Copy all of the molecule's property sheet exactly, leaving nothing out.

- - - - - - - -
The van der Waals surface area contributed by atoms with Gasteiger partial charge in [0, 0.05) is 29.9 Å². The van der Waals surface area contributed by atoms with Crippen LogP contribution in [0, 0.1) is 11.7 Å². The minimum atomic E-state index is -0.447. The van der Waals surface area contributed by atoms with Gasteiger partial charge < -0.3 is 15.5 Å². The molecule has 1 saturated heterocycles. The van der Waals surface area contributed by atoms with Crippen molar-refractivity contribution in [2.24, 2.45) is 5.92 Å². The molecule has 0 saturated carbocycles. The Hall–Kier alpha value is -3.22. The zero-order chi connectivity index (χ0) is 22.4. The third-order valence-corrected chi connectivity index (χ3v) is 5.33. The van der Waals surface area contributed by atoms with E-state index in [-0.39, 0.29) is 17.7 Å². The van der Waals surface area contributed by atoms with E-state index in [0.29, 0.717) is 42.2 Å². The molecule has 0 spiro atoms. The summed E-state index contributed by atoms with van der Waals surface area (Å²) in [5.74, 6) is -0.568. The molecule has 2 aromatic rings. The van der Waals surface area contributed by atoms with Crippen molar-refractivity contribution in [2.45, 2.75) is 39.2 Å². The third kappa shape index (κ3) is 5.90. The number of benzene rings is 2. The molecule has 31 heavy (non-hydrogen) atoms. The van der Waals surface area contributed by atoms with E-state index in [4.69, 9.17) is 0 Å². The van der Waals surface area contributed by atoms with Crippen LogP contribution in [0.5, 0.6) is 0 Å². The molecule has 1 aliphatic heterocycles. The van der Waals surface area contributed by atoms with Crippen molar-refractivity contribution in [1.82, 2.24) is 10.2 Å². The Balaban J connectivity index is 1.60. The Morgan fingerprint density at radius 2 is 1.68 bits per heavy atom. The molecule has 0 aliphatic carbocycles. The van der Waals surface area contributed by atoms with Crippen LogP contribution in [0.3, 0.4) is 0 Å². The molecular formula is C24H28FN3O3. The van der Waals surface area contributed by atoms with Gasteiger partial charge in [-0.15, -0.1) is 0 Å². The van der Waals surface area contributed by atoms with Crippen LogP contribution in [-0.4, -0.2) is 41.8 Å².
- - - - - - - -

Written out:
The van der Waals surface area contributed by atoms with Gasteiger partial charge in [0, 0.05) is 29.9 Å². The van der Waals surface area contributed by atoms with Crippen LogP contribution in [0, 0.1) is 11.7 Å². The minimum atomic E-state index is -0.447. The van der Waals surface area contributed by atoms with Gasteiger partial charge < -0.3 is 15.5 Å². The molecule has 1 saturated heterocycles. The van der Waals surface area contributed by atoms with Crippen molar-refractivity contribution in [2.24, 2.45) is 5.92 Å². The molecule has 0 saturated carbocycles. The Hall–Kier alpha value is -3.22. The zero-order chi connectivity index (χ0) is 22.4. The third-order valence-corrected chi connectivity index (χ3v) is 5.33. The van der Waals surface area contributed by atoms with E-state index in [-0.39, 0.29) is 17.7 Å². The van der Waals surface area contributed by atoms with E-state index in [0.29, 0.717) is 42.2 Å². The molecule has 0 spiro atoms. The summed E-state index contributed by atoms with van der Waals surface area (Å²) in [5.74, 6) is -0.568. The molecule has 2 aromatic rings. The van der Waals surface area contributed by atoms with Crippen molar-refractivity contribution in [2.45, 2.75) is 39.2 Å². The third kappa shape index (κ3) is 5.90. The number of benzene rings is 2. The molecule has 31 heavy (non-hydrogen) atoms. The van der Waals surface area contributed by atoms with E-state index in [4.69, 9.17) is 0 Å². The van der Waals surface area contributed by atoms with Crippen LogP contribution in [0.5, 0.6) is 0 Å². The molecule has 1 aliphatic heterocycles. The van der Waals surface area contributed by atoms with Crippen molar-refractivity contribution in [1.82, 2.24) is 10.2 Å². The Balaban J connectivity index is 1.60. The Morgan fingerprint density at radius 2 is 1.68 bits per heavy atom. The molecule has 0 aliphatic carbocycles. The van der Waals surface area contributed by atoms with Crippen LogP contribution in [0.3, 0.4) is 0 Å². The molecular formula is C24H28FN3O3. The van der Waals surface area contributed by atoms with Gasteiger partial charge in [-0.15, -0.1) is 0 Å². The van der Waals surface area contributed by atoms with Crippen LogP contribution in [-0.4, -0.2) is 41.8 Å².